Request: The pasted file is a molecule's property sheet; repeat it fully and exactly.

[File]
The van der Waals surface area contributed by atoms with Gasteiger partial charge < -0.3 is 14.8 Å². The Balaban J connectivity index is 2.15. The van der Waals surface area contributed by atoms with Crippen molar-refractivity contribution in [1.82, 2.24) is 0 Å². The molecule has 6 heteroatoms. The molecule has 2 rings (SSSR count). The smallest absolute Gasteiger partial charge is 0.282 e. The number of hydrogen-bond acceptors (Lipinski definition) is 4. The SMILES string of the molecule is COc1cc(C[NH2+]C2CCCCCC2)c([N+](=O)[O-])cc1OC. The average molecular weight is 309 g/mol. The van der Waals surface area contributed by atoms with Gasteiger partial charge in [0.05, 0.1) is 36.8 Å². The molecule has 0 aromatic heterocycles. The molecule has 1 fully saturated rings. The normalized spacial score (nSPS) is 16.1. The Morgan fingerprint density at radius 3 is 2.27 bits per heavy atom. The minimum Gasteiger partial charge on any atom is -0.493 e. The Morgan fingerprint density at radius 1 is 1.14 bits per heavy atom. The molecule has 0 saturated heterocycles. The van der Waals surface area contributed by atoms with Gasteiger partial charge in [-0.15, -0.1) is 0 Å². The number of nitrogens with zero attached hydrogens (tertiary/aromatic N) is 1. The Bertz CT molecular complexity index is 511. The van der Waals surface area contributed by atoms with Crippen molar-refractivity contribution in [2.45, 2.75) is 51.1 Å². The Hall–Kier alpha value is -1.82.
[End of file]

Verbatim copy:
The van der Waals surface area contributed by atoms with Gasteiger partial charge < -0.3 is 14.8 Å². The Balaban J connectivity index is 2.15. The van der Waals surface area contributed by atoms with Crippen molar-refractivity contribution in [1.82, 2.24) is 0 Å². The molecule has 6 heteroatoms. The molecule has 2 rings (SSSR count). The smallest absolute Gasteiger partial charge is 0.282 e. The number of hydrogen-bond acceptors (Lipinski definition) is 4. The SMILES string of the molecule is COc1cc(C[NH2+]C2CCCCCC2)c([N+](=O)[O-])cc1OC. The average molecular weight is 309 g/mol. The van der Waals surface area contributed by atoms with Gasteiger partial charge in [0.05, 0.1) is 36.8 Å². The molecule has 0 aromatic heterocycles. The molecule has 1 fully saturated rings. The normalized spacial score (nSPS) is 16.1. The Morgan fingerprint density at radius 3 is 2.27 bits per heavy atom. The minimum Gasteiger partial charge on any atom is -0.493 e. The Morgan fingerprint density at radius 1 is 1.14 bits per heavy atom. The molecule has 0 saturated heterocycles. The van der Waals surface area contributed by atoms with Gasteiger partial charge in [-0.15, -0.1) is 0 Å². The number of nitrogens with zero attached hydrogens (tertiary/aromatic N) is 1. The Bertz CT molecular complexity index is 511. The van der Waals surface area contributed by atoms with Crippen molar-refractivity contribution in [2.45, 2.75) is 51.1 Å². The Hall–Kier alpha value is -1.82.